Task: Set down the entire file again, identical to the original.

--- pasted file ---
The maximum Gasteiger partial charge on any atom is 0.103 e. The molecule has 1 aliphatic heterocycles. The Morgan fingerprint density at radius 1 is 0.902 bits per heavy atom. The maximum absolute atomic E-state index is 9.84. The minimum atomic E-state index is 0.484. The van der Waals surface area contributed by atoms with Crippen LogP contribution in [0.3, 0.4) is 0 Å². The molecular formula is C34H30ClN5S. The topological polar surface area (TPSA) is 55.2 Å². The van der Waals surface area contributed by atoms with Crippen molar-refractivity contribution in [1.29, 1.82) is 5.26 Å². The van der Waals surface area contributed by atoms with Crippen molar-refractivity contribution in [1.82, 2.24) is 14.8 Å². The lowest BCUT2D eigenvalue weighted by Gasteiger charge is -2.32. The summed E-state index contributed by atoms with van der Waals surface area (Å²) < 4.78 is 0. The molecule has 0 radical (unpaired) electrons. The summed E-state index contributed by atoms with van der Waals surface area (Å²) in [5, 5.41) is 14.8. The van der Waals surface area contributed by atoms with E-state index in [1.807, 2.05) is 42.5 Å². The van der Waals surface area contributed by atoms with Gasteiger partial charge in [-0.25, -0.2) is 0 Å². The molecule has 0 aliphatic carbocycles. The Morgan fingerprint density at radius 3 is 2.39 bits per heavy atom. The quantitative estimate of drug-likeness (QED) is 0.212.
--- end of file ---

The maximum Gasteiger partial charge on any atom is 0.103 e. The molecule has 1 aliphatic heterocycles. The Morgan fingerprint density at radius 1 is 0.902 bits per heavy atom. The maximum absolute atomic E-state index is 9.84. The minimum atomic E-state index is 0.484. The van der Waals surface area contributed by atoms with Crippen LogP contribution in [0.3, 0.4) is 0 Å². The molecular formula is C34H30ClN5S. The topological polar surface area (TPSA) is 55.2 Å². The van der Waals surface area contributed by atoms with Crippen molar-refractivity contribution in [1.29, 1.82) is 5.26 Å². The van der Waals surface area contributed by atoms with Crippen molar-refractivity contribution in [1.82, 2.24) is 14.8 Å². The lowest BCUT2D eigenvalue weighted by Gasteiger charge is -2.32. The summed E-state index contributed by atoms with van der Waals surface area (Å²) < 4.78 is 0. The molecule has 0 radical (unpaired) electrons. The summed E-state index contributed by atoms with van der Waals surface area (Å²) in [5, 5.41) is 14.8. The van der Waals surface area contributed by atoms with E-state index in [1.807, 2.05) is 42.5 Å². The van der Waals surface area contributed by atoms with Gasteiger partial charge in [-0.25, -0.2) is 0 Å². The molecule has 0 aliphatic carbocycles. The Morgan fingerprint density at radius 3 is 2.39 bits per heavy atom. The quantitative estimate of drug-likeness (QED) is 0.212.